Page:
Medicinal Uses Of Pines

posted in: Herbalism | 0

Pine trees come in over a hundred varieties. They're an old genus of evergreen trees that thrive in so many sections of the northern latitudes and certain areas of the southern.

Maritime pines have thicker skin that comes in various chocolate, tangerine, and red colors.

Many societies have employed pine tree bark, needles, resin, and nuts as medicines in the ages. Pine bark extract has become incredibly common as a herbal supplement ever since. This article explains the medicinal uses of pines.

Pine Needles

“Pine tops” are the fresh needles and buds collected from the tree. They can be gathered at any time and are at their best when used fresh.

The tea is made by boiling them in water and have traditionally been used when dealing with fevers, coughs, and colds. The needles are also astringent, which means they “dry, draw, or shrink tissue.” (Mountain Rose Herbs) Pine-top tea is among the most significant cultural remedies of agricultural southeastern America, particularly given the number of pine trees in the area.

Tommie Bass, a well-known Alabama herbalist, used the needles in a heat inhalation to break up stubborn thick mucus. Pine's stimulating expectorant, antibacterial, and anti-inflammatory properties help relieve sinus and lung congestion.

Vitamin C is also present in the fresher shoots. Tea made from peppermint (Mentha x Piperita, Lamiaceae), catnip (Nepeta cataria, Lamiaceae), and pine boughs can be drunk during the day to relieve nasal congestion. This combo is a family-friendly treatment.

Pine Cones

It is possible to gather ripe and underdeveloped cones. Cones develop at various periods throughout the year, but primarily in the mid-to late-summer and early fall. The seeds (or pine nuts) in all pine cones are nutritious. Tiny pine nuts are common in northern pine species, but humanity rarely uses them

Store-bought pine nuts may be from Asian, European, or Southern North American pine species with bigger seeds, such as Stone Pine (Pinus pinea) or Pinon Pine (Pinus pinaster) (P. edulis, P. monophylla). Pine boughs are heavy in resin and can make teas or tinctures with other pine products. The pine nuts are edible, but the seeds in Northern species are too little to be worth the effort.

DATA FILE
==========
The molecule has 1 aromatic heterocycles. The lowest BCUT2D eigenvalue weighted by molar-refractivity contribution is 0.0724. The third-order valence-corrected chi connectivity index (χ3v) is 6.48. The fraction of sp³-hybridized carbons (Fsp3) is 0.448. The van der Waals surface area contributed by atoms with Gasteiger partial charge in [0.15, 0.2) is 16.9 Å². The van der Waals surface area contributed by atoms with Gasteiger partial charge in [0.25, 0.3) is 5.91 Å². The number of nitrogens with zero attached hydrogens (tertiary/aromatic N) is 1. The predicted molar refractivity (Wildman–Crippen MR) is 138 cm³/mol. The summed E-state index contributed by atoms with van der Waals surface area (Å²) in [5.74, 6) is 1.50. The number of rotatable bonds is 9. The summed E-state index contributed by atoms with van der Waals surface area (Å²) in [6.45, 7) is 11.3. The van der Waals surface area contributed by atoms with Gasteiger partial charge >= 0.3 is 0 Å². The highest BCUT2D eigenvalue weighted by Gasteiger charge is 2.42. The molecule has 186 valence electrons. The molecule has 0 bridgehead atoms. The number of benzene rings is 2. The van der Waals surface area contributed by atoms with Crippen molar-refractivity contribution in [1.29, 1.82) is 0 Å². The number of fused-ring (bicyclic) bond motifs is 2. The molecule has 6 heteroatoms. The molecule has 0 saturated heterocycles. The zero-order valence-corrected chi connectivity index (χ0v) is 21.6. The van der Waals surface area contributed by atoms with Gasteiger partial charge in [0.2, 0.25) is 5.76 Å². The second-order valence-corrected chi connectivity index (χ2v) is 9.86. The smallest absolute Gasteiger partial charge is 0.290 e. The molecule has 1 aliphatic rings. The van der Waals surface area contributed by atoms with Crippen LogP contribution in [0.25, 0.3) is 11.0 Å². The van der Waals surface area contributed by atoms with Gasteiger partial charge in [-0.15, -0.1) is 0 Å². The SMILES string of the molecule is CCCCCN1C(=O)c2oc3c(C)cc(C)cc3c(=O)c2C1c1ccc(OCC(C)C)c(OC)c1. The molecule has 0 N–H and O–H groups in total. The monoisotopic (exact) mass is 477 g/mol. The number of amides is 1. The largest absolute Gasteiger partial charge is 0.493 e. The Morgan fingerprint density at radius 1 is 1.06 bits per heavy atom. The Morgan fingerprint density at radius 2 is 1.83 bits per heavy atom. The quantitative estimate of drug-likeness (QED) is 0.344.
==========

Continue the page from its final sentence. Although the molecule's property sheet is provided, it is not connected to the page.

Pine Resins

Native Americans used pine sap as a medicine. The pine gum resin is either eaten or mixed with water to make a drink. It is well known for its effectiveness in treating stomach ulceration and rheumatic diseases. The local population is familiar with the medicinal uses of pine tree fluid, but modern medical specialists have yet to confirm the medicinal benefits of pine resin.

Pine resin has a variety of survival and economic applications and medical benefits. If you don't own a first-aid kit, you can treat injuries with pine resin. Apply pine resin directly to the cut to stop blood flow almost immediately. Because of its sticky character, the resin will also prevent germs from growing and spreading by depriving them of the moisture they require to exist. Leave the glue in place until it cures before peeling it away.

Pine Pollen

For millennia, pine pollen has always been valued. Pine pollen consumption, according to traditional Chinese medicine, enhances happiness. It's thought to help with overall health, fertility, and lifespan. Pine pollen has traditionally been used to treat:

● Fatigue
● Infections
● diabetes
● Hypertension
● Asthma
● Prostate disorders

Pine pollen is used as a food as well as a treatment. According to Mountain Life Health (2021, May 30), Raw pine pollen is indigestible to humans. You can also prepare food with powder. Phytoestrogens such as androsterone, androstenedione, and dehydroepiandrosterone (DHEA) are found in pine pollen and adaptogenic chemicals gibberellins brassinosteroids. These things work together to boost testosterone levels and keep the estrogen-to-testosterone ratio in check.

The Pine Bark

Extensive research has shown that pine bark extracts improve joint flexibility and range of motion and soothe the pain. Inflammatory indicators are also reduced. A pine bark pill may be beneficial if you have arthritic joints.

Is pine bark extract beneficial to the skin? Yes, Pine bark has a variety of skin treatments. The extract binds to hydroxyproline, a crucial amino acid in collagen and elastin formation. It also improves fluid retention in the dermis by increasing hyaluronic acid production. Pine bark can help protect the collagen matrix during the process of healing. It's thought that taking the pill will help you recuperate faster by reducing damaged tissue.

With minor differences in energy properties or activities, most pine and other conifer species can be employed effectively. Other therapeutic conifers include hemlock (Tsuga spp. ), fir (Abies spp. ), and spruce (Picea spp). (Picea spp.). All are regarded as acceptable to use, and, like pine, all components, including the resin, can be utilized medicinally.

While most conifers are not toxic to humans, there are a few dangerous evergreens to shun. The most usually found toxic conifer is the yew (Taxus spp.). It bears vivid red berries and a central stem with short, broad needles. In general, indoor conifers should not be used as medicine.

References:

https://www.mountainlifehealth.com/blogs/news/what-are-the-benefits-of-pine-pollen

https://blog.mountainroseherbs.com/understanding-herbal-actions

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Kylie Wiser is an herbalist specializing in skincare and women's health. She shares recipes and resources on Everblossom to help others live a more holistic lifestyle. She lives in Fargo, ND with her huge family and lots of houseplants.

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